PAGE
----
Egyptian Royalty suffered from Heart Disease

DFN: Evidence heart disease isn’t a modern day phenomena, but strongly suggests high salt diet a contributing factor.

Heart Disease Found in Egyptian Mummies


ORLANDO, Fla. — Researchers said they found evidence of hardening of the arteries in Egyptian mummies dating as far back as 3,500 years, challenging longstanding assumptions that cardiovascular disease is mainly a malady of modern societies.

A team of heart-imaging experts and Egyptologists examined 22 mummies from the Egyptian National Museum of Antiquities in Cairo in a CT scanning machine, looking for evidence of calcium buildup that could indicate vascular disease.

Scientists scanned 20 mummies, and examined scans of two more, for the study.

More photos and interactive graphics They were able to identify the hearts, arteries or both in 16 of the mummies, nine of whom had deposits of calcification. An analysis determined the deposits were either definite or probable evidence of atherosclerosis, the condition that leads to heart attacks and strokes.

"Not only do we have atherosclerosis now, it was prevalent as long as 3,500 years ago," said Gregory Thomas, a cardiologist and imaging specialist at University of California, Irvine, who was principal investigator of the study. "It is part of the human condition."

The research was presented Tuesday at the American Heart Association scientific meeting here. A report is also scheduled to appear in Wednesday’s issue of the Journal of the American Medical Association.

Heart disease is the world’s leading killer, and it is increasingly common in developing countries such as China, India and in Latin America. The growing prevalence of the disease is often attributed to urbanization, fast-food diets, smoking and sedentary lifestyles characteristic of Western societies.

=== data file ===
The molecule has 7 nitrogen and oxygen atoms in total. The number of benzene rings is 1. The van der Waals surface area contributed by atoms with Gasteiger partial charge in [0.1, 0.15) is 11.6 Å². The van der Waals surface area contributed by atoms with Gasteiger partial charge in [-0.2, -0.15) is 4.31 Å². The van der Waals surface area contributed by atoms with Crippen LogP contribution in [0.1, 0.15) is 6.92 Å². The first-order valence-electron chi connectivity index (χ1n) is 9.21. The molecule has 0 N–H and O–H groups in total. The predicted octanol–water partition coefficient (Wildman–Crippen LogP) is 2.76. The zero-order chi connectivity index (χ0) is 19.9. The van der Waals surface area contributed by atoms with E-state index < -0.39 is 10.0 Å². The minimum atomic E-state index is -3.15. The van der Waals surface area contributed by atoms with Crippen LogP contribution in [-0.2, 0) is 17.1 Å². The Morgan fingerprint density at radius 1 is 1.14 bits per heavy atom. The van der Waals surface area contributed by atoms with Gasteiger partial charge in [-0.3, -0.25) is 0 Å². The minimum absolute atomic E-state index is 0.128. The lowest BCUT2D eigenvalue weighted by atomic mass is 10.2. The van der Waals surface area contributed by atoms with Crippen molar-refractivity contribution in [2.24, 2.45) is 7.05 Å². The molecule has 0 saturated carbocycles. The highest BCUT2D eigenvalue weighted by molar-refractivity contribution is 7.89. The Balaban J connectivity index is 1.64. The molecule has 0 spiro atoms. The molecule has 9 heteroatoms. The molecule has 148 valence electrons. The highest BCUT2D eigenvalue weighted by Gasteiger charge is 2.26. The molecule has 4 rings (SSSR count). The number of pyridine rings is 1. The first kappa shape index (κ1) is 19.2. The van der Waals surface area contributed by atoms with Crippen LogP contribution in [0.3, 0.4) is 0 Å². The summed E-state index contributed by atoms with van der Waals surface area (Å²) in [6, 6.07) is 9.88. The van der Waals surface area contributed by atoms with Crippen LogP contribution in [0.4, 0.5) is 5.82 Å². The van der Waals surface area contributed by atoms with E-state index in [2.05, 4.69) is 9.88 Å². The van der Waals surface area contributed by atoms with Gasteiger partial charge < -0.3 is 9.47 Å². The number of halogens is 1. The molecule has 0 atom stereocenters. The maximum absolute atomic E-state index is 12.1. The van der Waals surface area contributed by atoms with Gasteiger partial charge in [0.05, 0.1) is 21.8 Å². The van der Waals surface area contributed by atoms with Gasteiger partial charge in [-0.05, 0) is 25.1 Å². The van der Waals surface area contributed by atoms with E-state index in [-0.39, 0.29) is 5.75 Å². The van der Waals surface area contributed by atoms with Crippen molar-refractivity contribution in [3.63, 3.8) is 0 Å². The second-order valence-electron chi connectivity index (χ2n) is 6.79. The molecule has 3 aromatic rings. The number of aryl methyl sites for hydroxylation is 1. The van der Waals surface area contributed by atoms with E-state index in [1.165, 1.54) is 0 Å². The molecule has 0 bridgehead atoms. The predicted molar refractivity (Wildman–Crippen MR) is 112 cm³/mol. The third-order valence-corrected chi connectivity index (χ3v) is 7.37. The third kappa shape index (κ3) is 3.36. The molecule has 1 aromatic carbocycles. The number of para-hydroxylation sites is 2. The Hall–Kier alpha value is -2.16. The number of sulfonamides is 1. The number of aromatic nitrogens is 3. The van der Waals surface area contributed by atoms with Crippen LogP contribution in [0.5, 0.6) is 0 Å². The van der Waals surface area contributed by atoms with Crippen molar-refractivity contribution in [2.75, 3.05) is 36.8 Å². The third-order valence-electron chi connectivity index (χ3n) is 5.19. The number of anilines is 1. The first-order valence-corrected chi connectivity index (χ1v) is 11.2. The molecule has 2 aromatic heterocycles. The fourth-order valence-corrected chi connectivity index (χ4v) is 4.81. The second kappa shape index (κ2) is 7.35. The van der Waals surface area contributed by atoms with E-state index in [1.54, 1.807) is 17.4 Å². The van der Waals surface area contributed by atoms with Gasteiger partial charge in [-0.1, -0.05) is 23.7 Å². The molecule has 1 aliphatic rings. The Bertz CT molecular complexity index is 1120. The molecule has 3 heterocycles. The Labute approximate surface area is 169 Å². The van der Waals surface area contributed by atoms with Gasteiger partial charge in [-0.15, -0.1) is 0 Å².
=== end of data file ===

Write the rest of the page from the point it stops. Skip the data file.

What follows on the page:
"I was under the impression that most of what we deal with in atherosclerosis is a modern disease," said Raymond Gibbons, a cardiologist at Mayo Clinic, Rochester, Minn., who wasn’t involved with the study.

So was Dr. Thomas. When he gave a lecture in Cairo early in 2008, he and a colleague visited the Egyptian Museum. His eyebrows went up when he read the nameplate accompanying the mummy of Pharaoh Merenptah, who ruled between 1213 and 1203 B.C. The nameplate said that when the pharaoh died at about age 60, he had atherosclerosis, arthritis and dental decay.

"I didn’t believe it," he said. "I wanted to know whether it was accurate, and if it was, how often did people have it."

He helped assemble a team of imaging specialists, joined up with archaeologists and mummy experts, and got permission from Egyptian authorities to perform the studies, 20 of which were done at the museum last February. (Images from two previously scanned mummies are included in the study.)

The researchers found calcification in some arteries or along suspected arterial routes. On the scans, "atherosclerosis looks just like it does in our modern-day patients," said Randall Thompson, a cardiologist at Mid America Heart Institute, Kansas City, Mo., another researcher on the project.

Not surprising that upper class Egyptians, whose diets were more similar to ours than to their poorer countrymen, and who most likely led sedentary lives, had the same sort of cardiovascular disease as afflicts our society. ”

Where did it come from? Researchers don’t know for sure. But they noted that the mummies had all been members of upper-class Egyptian society, and their diets included meat from cattle, ducks and geese. In addition, because there wasn’t refrigeration, salt was commonly used to preserve meat and fish, raising the possibility that some of these Egyptians had high blood pressure. Whether anyone was obese couldn’t be determined by the scans, but tobacco wasn’t part of the pharaohs’ lifestyle.

The researchers couldn’t determine whether any among the group of Egyptians had actually died of cardiovascular disease.

Still, the findings suggest "we have to look beyond risk factors to explain why atherosclerosis occurs and why it progresses," Dr. Thompson said. Genetics likely play a role. "This disease is as old as the pyramids," he said.

The study was funded by National Bank of Egypt, Siemens AG of Germany and St. Luke’s Hospital Foundation in Kansas City.

Write to Ron Winslow at ron.winslow

Printed in The Wall Street Journal, page A5
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